Stop The Vanilla Blog

The Beginning of a Beautiful Relationship


“Louis, I think this is the beginning of a beautiful relationship.”   That famous line by Humphrey Bogart from the move Casablanca can be how every new relationship starts for you using four simple words. Whether you’re interviewing a job candidate, meeting your new neighbor or getting to know a customer, asking someone to “Tell Me Your Story” accelerates the building of your relationship with that person. It’s like going from zero to sixty in a new relationship.

Now when I ask the person to tell me their story the most common response is ‘where should I start’?  My response is to have them start by telling me where they were born and we are off and running. Hearing someone’s story can be a moving experience.   Recently, I was getting to know a very talented team member of a client organization and she told me her story.   The day she was born in China her father immigrated to the United States. A year later her mom joined her father in the United States and she was raised by her grandparents for the next five years.   At the age of 6 she flew to the United States to meet her waiting parents at the airport.   I was moved by the story as I imagined this little girl leaving her grandparents who was all she knew, and taking a long flight to meet her parents in a new world for essentially the first time. Just think about that.

After hearing her story I felt like I have known her for years.   The number one benefit of hearing someone’s story is that you are able to build a deeper and more effective relationship in a much shorter period of time. Understanding how the challenges and accomplishments in their life have shaped them helps you get to know that person to their core.   You will almost always find something that you have in common during the course of their story. You also better understand their perspective and are able to provide them more grace on their journey.    Understanding their journey may also provide you the information to help them build on that story. That could mean just listening or sharing what you have learned from your experiences.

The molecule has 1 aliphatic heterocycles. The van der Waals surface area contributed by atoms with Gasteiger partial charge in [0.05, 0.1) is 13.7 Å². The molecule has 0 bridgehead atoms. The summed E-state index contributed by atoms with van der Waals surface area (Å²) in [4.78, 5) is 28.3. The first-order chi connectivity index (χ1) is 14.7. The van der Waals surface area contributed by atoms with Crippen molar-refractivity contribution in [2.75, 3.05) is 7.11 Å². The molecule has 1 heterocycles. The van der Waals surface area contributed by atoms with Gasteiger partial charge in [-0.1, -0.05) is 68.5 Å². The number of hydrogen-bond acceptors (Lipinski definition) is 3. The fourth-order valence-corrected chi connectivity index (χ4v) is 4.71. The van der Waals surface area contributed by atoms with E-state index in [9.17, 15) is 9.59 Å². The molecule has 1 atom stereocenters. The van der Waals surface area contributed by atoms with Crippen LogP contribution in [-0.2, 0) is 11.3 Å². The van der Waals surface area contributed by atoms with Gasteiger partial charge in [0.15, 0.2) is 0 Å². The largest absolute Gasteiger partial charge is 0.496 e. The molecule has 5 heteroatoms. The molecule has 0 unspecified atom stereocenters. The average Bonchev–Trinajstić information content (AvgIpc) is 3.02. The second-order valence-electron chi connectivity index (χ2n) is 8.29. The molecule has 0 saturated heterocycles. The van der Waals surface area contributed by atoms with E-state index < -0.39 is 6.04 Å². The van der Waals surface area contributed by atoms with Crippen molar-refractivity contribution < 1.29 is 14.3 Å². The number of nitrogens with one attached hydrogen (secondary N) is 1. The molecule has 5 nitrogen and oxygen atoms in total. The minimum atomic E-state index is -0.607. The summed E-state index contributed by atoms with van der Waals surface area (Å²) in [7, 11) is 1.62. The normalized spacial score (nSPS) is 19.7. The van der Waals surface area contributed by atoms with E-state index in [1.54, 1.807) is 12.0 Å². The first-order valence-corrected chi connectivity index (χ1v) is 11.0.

Now, remember that telling your story should go both ways. Once the person is done telling you their story, you should be prepared to tell your own. I actually have a story in my head that takes me about two minutes to tell. I may add and delete certain parts of the story based on the situation but for the most part the key moments of my story remain the same. Your story should include your path to this point but it should also include your thoughts on your future.

I hear 10 to 15 personal stories a week and I am amazed at the journey of many of them to this point and how blessed I am to be able to get to know them.   What I have learned about myself and my life as I hear these stories creates unbelievable growth in my own story.   It is a simple but powerful approach to build deeper and more effective relationships in all areas of your life.

So next time you meet a new person take the first step in beginning a beautiful relationship by asking them to “Tell Me Your Story.”   Those Who Plan – PROFIT!


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You Can’t Hire It If You First Don’t See It!


I recently met with a business leader that I have known for 15 years and typically when I see him he has incredible energy and passion for his business.  But this time it was different. He looked tired and down.  I asked him how he was doing and he said that he was burned out and wasn’t fired up about his business anymore. He went on to explain there was one core issue that was causing all this frustration and it was dealing with people issues.  If you have managed people at any point in your career you probably have had those days yourself.